The development of chronic neurodegenerative diseases such as Alzheimer’s disease, Parkinson’s disease, and lateral sclerosis can be prevented or slowed down by antioxidants. This is because antioxidants lower the levels of free radicals in the body, which are known to damage cellular production and cause diseases.
The benefits of chia seeds for constipation is no secret. The massive amount of dietary fiber in one serving of chia seeds provides the body with plenty of digestion-friendly material. Although it is true that the body cannot digest dietary fiber, it is instead used to help solidify stools and is eventually passed out of the body through bowel movements.
Women who do not receive enough fiber in their diets end up with chronic and acute gastrointestinal issues such as constipation and irritable bowel syndrome (IBS). Since chia seeds are one of the most fibrous foods in the world, adding some chia to your diet might help encourage regular bowel movements and keep you feeling light and comfortable.
Your Ticket to a Happy Heart
Even the Aztec and Mayan civilizations understood that chia seeds were important for maintaining cardiovascular health. Thanks to their rich omega-3 fatty acid content, chia seeds help your body fend off the “bad” type of cholesterol (LDL). Instead, omega-3 fats increase the amount of “good” HDL cholesterol in the bloodstream.
There are few organs more important than the human heart. That is why it is so crucial that we take good care of it through exercise and dietary support. Chia seeds are an excellent source of heart-friendly nutrients that lower risk factors in the blood. For example, chia seeds are known to lower triglycerides, improve insulin levels, and fight inflammation of the heart.
Women all around the world suffer from osteoporosis and other bone-related ailments. Luckily, chia seeds have our backs. These seeds are loaded with key nutrients to support bone health and bone density, such as calcium, protein, and magnesium. In fact, a 50-gram serving of chia seed contains over 33% of the daily recommended intake of calcium.
For those who choose not to eat dairy products or drink milk, chia seeds are an excellent source of much-needed calcium. If you think that a calcium supplement is enough to make up for the loss, there are studies that find that dietary calcium intake is superior to supplementation. The researchers single-out chia seeds as a great source of dietary calcium.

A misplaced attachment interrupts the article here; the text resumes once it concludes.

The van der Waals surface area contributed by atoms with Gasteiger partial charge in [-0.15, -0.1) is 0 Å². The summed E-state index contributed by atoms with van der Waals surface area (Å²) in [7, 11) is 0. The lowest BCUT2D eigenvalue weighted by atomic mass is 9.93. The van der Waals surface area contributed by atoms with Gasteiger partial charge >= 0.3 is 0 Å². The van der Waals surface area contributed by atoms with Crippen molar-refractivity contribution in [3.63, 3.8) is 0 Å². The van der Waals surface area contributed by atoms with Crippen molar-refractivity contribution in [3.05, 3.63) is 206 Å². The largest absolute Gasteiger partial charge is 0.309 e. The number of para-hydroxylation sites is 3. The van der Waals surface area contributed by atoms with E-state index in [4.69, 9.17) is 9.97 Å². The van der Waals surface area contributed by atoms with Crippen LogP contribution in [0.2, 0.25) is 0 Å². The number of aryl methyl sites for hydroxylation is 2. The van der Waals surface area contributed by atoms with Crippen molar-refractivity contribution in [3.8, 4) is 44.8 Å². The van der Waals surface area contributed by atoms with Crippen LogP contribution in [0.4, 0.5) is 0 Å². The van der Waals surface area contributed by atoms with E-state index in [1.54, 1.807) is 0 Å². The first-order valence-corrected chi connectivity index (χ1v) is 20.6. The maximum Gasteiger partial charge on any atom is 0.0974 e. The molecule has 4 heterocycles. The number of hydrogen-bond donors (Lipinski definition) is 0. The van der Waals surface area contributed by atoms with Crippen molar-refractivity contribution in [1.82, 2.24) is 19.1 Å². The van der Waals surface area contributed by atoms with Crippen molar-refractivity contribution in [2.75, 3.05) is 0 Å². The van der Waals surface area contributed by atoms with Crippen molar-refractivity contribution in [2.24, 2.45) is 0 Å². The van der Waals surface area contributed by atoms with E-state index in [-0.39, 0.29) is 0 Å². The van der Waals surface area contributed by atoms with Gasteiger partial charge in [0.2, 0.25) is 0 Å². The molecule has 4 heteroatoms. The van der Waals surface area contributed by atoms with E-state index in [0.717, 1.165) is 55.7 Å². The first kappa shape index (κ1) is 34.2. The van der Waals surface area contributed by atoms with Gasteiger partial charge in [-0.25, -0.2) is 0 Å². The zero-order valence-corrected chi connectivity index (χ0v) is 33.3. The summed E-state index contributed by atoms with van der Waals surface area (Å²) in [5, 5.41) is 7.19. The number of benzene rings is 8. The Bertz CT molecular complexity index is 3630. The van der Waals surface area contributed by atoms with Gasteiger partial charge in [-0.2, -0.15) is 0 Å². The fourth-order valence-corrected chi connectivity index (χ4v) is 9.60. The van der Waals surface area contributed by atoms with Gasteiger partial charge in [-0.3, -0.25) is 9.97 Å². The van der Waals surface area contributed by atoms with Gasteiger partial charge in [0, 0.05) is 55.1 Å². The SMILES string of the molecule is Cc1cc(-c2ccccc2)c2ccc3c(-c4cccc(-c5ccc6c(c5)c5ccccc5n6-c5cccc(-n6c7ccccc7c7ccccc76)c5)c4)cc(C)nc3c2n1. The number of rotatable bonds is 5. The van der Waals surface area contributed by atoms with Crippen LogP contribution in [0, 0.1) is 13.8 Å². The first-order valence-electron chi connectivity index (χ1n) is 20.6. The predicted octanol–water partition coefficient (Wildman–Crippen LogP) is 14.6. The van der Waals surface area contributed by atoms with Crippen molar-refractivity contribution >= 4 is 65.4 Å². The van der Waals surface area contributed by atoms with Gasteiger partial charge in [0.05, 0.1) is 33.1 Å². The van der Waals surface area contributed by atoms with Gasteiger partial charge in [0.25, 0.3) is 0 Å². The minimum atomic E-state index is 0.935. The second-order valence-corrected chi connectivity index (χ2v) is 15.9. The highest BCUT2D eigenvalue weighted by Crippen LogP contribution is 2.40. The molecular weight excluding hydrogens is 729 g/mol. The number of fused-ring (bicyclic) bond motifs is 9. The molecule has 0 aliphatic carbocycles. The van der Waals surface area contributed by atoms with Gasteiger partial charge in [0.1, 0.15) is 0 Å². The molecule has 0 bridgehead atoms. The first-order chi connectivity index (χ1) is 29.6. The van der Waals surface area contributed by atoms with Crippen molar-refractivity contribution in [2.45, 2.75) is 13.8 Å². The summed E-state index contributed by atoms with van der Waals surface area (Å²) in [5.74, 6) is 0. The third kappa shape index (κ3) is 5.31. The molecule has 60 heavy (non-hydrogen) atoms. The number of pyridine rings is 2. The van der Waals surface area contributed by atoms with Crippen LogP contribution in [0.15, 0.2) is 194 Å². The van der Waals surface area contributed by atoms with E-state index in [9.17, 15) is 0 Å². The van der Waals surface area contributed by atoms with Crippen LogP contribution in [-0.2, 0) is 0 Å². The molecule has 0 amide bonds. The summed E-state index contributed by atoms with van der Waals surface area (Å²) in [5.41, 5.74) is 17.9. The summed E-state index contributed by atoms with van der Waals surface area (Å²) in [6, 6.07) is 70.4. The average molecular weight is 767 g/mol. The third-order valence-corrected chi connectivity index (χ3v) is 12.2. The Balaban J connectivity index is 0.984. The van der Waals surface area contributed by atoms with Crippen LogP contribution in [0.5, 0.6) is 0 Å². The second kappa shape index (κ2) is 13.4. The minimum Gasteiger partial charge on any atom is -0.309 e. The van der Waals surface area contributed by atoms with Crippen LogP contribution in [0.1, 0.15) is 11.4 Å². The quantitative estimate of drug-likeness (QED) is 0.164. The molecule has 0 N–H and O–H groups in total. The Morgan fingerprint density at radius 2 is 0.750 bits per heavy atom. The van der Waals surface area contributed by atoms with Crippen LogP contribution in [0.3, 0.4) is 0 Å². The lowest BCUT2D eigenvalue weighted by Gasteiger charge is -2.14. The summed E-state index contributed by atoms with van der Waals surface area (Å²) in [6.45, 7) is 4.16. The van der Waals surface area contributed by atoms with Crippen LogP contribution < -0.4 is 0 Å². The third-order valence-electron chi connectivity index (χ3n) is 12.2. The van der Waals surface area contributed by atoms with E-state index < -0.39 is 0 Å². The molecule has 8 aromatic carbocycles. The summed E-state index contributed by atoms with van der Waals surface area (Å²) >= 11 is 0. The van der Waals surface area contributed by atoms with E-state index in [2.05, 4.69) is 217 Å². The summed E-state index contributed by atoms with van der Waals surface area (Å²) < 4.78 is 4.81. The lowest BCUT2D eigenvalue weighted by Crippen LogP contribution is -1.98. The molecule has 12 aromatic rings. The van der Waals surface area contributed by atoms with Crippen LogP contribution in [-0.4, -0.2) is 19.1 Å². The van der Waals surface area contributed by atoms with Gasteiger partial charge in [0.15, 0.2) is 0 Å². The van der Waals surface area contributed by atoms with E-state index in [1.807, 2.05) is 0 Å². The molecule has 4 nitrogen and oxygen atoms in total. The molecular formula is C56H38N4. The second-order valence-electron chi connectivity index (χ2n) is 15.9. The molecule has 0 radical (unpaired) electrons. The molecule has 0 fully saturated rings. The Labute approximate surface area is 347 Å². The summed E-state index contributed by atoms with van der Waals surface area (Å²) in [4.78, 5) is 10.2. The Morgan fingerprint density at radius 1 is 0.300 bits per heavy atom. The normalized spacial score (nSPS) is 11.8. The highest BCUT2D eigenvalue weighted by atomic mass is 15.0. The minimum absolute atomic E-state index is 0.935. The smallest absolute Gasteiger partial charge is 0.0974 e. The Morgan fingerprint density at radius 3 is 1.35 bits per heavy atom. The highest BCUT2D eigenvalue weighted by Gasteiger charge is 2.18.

Additional research has found that calcium and magnesium, both of which are found in chia seeds, are essential for warding off osteoporosis and maintaining strong bones in one’s old age. Therefore it is important that middle-aged women incorporate chia seeds or other calcium-rich foods into their diets.
A Weight Loss Phenom
Don’t be fooled by their relatively high caloric content, chia seeds and weight loss go hand in hand. Since chia seeds are packed with soluble fiber, they absorb water in your intestines and form a gel-like substance. Consequently, soluble fiber slows down the absorption of food and increases feelings of satiety, which leads to less snacking and binge eating.
The type of soluble fiber found in chia seeds is known as glucomannan, which researchers have proven to aid in weight loss and speeding up the metabolism. Likewise, a recent study found that chia seeds added to yogurt resulted in increased feelings of fullness throughout the day.
If you want to lose weight by exercising and cutting back on the snacking, chia seeds might be a great place to start. Not only do they help fuel and energize the body for athletic performance, but they increase satiety, so you will be less likely to splurge on chips and soda later in the day.
Chia Seeds vs. Flax Seeds
For years, health and nutrition magazines everywhere have profiled the two heavyweight champions in the seedy “functional food” category: flax (Linum usitatissimum) and chia. Often, these two seeds are compared with each other as if it were a competition to see which packs a more nutritional punch.